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Carlos Tapia, The Puerto Rican Luke Cage of the Brooklyn Waterfront

by Néstor David Pastor


Though cancelled after just two seasons, Marvel’s Luke Cage introduced mass audiences to a superhero who valued his community above all else. Whereas in most cases, superheroes are expected to protect an entire city, country, planet, universe, etc.; Luke Cage dedicated himself to Harlem. Similarly, the early community of Puerto Ricans who settled along the Brooklyn waterfront after arriving by steamship during the Interwar Period relied heavily upon on one man, Carlos Tapia, for everything from basic necessities to much-needed protection from other established groups in New York City. Ramon Colón, the author of a short biography of Tapia entitled, Carlos Tapia: A Puerto Rican Hero in New York, described him as a “a one‐man department of welfare and a one‐man police department.

Who Was Carlos Tapia?

Born in Ponce, Puerto Rico on December 27, 1885, Tapia was raised by a single mother in the Barrio Playa suburb before moving to San Juan as a young man. Though some records assert that he arrived in New York City in 1914, it is more likely that Tapia made the trip in 1920. Around that time, there were thousands of Puerto Ricans living in Brooklyn, mostly concentrated along the waterfront in neighborhoods like Red Hook and Borough Park. According to friend and fellow activist Antonia Denis, Tapia was initially unsuccessful finding work—a common problem for many working class Puerto Ricans living in Brooklyn at the time. So in 1921, he bought a horse and wagon and began selling ice and coal. He would later become a bolitero and bodeguero.  

It wasn’t long before Tapia was helping Brooklyn Boricuas with everything from rent to food to, as previously mentioned, protection. At six-foot three inches and 250 lbs, Tapia was a physically imposing man who proudly considered himself, “an American negro of Puerto Rican origin.” Several stories found in Ramon Colon’s book confirm Tapia’s reputation as a fierce protector of his community. One such example involves a young Puerto Rican man who was being harassed by a group of white men for liking a white woman in the neighborhood. As the situation escalated, the family, distrustful of the police, turned to Carlos Tapia. Tapia suggested the family move to another neighborhood and offered to help. When they were later confronted by the group of white men, Tapia single handedly beat them up. In another incident, Tapia came across a farmworker from Cabo Rojo who was being assaulted by a group of five white men. He quickly intervened, beating all five men with only a trashcan cover to defend himself.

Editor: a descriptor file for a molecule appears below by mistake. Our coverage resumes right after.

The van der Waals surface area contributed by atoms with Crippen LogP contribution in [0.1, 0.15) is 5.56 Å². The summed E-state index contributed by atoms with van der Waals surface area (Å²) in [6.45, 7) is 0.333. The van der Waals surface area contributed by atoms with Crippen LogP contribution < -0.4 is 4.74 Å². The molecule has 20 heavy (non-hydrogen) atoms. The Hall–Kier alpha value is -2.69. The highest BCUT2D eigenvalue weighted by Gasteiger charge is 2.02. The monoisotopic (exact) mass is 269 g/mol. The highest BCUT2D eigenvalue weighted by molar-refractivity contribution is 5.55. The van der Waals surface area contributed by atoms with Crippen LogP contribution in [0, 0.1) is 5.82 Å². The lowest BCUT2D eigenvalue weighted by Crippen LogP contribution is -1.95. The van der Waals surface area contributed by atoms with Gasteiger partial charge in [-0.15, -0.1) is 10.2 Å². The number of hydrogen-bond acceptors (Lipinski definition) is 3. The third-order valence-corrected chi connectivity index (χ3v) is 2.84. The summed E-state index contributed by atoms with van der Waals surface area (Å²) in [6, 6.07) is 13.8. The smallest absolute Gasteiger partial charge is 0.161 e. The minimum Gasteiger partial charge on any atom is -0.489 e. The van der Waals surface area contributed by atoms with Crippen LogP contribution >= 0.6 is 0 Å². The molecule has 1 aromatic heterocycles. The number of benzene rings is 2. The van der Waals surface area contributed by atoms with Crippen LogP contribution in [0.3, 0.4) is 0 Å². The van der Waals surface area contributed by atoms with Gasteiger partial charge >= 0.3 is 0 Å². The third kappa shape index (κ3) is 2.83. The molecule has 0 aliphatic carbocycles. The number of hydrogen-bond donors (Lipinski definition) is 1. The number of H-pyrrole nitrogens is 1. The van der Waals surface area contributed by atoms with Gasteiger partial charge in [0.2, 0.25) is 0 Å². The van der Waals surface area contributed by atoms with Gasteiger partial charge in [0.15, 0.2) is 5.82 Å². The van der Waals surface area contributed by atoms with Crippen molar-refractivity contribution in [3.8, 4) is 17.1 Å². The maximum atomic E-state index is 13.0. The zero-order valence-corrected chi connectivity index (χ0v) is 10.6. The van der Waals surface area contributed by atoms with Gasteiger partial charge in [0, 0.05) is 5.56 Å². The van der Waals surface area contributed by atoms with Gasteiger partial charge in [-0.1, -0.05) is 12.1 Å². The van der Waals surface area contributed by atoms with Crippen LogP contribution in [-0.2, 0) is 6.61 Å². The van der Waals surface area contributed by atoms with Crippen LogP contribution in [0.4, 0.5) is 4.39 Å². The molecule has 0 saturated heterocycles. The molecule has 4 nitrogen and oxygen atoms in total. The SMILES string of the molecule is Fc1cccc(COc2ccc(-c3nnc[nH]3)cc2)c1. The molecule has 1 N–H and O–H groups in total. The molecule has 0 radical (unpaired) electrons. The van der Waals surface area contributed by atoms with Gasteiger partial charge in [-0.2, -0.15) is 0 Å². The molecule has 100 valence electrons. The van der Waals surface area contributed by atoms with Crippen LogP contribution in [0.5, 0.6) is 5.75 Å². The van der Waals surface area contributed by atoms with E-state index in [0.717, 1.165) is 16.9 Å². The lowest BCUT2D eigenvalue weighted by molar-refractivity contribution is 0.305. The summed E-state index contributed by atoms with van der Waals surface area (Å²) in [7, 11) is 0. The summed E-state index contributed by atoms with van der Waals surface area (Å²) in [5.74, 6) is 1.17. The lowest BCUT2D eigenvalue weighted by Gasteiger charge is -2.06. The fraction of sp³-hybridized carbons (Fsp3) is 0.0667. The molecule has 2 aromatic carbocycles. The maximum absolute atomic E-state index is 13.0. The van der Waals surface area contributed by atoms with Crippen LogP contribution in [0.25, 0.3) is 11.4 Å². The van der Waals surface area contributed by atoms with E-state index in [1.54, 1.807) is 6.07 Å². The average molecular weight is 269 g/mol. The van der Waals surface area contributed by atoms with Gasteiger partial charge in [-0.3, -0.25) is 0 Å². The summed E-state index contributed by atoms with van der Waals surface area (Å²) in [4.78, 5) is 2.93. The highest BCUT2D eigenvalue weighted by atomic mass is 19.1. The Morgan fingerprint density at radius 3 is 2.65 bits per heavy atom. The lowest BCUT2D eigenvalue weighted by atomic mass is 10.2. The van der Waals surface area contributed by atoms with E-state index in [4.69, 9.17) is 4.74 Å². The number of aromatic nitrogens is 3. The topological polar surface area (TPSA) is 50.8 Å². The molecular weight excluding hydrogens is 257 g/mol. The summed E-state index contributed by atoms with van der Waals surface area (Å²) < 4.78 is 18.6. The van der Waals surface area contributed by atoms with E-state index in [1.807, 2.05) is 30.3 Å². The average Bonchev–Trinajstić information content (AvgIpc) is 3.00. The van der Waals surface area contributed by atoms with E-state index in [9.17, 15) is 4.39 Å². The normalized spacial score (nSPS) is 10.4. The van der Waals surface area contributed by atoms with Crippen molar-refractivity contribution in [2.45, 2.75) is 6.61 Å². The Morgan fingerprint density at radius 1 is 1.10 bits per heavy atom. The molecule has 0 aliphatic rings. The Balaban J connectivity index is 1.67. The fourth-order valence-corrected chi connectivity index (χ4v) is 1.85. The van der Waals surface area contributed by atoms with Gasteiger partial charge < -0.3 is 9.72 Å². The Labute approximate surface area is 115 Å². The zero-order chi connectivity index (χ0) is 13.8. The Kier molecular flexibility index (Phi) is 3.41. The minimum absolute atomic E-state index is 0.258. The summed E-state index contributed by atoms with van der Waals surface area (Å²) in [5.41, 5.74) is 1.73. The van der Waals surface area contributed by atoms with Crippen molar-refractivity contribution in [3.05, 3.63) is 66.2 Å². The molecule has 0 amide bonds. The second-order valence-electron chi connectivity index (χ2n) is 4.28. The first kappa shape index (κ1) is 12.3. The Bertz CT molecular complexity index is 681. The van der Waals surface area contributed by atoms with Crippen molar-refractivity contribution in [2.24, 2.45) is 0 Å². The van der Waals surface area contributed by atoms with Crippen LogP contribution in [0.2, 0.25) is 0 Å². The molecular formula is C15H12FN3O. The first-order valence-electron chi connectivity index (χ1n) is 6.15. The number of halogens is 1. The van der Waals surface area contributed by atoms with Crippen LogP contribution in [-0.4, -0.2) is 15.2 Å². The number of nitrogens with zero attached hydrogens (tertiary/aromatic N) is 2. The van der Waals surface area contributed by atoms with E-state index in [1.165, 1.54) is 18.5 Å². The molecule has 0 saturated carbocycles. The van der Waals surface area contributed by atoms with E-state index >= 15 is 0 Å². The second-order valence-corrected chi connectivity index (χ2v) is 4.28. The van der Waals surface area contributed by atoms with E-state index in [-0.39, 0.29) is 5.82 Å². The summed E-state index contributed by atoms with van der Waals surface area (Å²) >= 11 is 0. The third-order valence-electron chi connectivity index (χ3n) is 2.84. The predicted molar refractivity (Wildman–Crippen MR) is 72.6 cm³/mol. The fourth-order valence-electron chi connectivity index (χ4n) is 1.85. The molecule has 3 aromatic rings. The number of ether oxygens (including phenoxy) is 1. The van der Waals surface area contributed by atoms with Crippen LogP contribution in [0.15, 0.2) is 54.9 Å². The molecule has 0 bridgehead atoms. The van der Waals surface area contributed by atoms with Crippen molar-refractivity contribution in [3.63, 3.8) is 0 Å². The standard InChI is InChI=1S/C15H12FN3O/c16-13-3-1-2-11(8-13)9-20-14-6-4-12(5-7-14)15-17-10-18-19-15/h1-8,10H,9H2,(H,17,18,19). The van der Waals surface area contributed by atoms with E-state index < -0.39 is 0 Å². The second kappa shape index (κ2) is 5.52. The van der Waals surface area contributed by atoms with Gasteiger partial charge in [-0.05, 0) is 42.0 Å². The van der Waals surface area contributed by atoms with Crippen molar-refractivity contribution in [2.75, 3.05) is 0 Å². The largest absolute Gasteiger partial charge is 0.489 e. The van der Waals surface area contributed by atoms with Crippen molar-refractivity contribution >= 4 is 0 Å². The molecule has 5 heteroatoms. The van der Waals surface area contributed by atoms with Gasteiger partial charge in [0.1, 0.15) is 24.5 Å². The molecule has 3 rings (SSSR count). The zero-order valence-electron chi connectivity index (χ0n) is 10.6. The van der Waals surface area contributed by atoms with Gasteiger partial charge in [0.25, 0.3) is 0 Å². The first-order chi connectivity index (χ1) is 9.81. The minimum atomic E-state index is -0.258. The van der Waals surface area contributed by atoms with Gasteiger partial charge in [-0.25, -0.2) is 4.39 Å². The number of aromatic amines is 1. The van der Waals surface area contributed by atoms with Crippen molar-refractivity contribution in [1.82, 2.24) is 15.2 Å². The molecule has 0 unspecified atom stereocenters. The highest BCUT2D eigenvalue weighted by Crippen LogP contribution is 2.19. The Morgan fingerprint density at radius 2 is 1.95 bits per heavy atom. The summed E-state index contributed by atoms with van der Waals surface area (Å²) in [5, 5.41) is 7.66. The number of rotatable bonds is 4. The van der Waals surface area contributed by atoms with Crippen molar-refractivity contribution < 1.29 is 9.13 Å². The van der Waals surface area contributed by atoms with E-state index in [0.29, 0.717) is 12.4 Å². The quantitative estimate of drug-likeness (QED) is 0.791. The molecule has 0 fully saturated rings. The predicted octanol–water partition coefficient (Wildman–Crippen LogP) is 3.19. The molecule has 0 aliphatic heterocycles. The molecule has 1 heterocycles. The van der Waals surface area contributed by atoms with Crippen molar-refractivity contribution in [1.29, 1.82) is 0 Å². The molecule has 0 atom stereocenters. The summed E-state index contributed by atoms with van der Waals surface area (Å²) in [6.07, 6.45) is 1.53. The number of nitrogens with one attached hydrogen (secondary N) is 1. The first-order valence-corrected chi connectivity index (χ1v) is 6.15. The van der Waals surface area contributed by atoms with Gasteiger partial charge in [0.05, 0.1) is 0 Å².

As a result of these acts of heroism, Tapia was targeted by police and in 1923, he was arrested and savagely beaten. Undeterred by this experience, he continued in his role as protector of the Puerto Rican community—and not just in Brooklyn. In 1926, Tapia organized a group of men and went to Spanish Harlem to conduct a raid on the various groups in the neighborhood that had been threatening Puerto Rican residents. Tapia was also politically active within the Puerto Rican community, arranging protection for Puerto Rican voters at the polls on election day in 1928. In addition, he was involved with Brooklyn social and political clubs such as the Puerto Rican Democratic Club and the Betances Democratic Club, the latter of which he helped found in 1929 in response to an incident in which two Puerto Ricans were shot and killed.

Perhaps the best example of how much Tapia went out of his way for others is the story of a single mother struggling to feed her five children. Upon hearing that an unemployed man had abandoned the family—supposedly to find work in New Jersey—Tapia tracked the man down, found him employment, and then reunited the family in Brooklyn.

In 1937, Tapia moved to East Harlem, where he would spend his remaining years. This came after he had unsuccessfully lobbied for Puerto Rican political clubs in Brooklyn to stop using the illicit numbers game as their primary source of funding. Regardless, the clubs were already in decline by then and Tapia, who owned a restaurant on 114th Street, likely decided to live closer to his business before his death in 1945.

Twenty years later, on September 13, 1965, a new elementary school in Bushwick was opened: P.S. 120 Carlos Tapia. It was the first time that a public school in New York City was named after a Puerto Rico-born resident and a fitting tribute to a man whose reputation rested firmly in the memory of the community he served.

Photo credit: Justo Martí collection, Archives of the Puerto Rican Diaspora, Centro de Estudios Puertorriqueños, Hunter College, CUNY.

To listen to individual testomonies of Carlos Tapia's reputation and contributions to the Puerto Rican community in New York City, check out the Puerto Rican Oral History Project, 1973-1975.

© Center for Puerto Rican Studies. Published in Centro Voices 11 December 2018.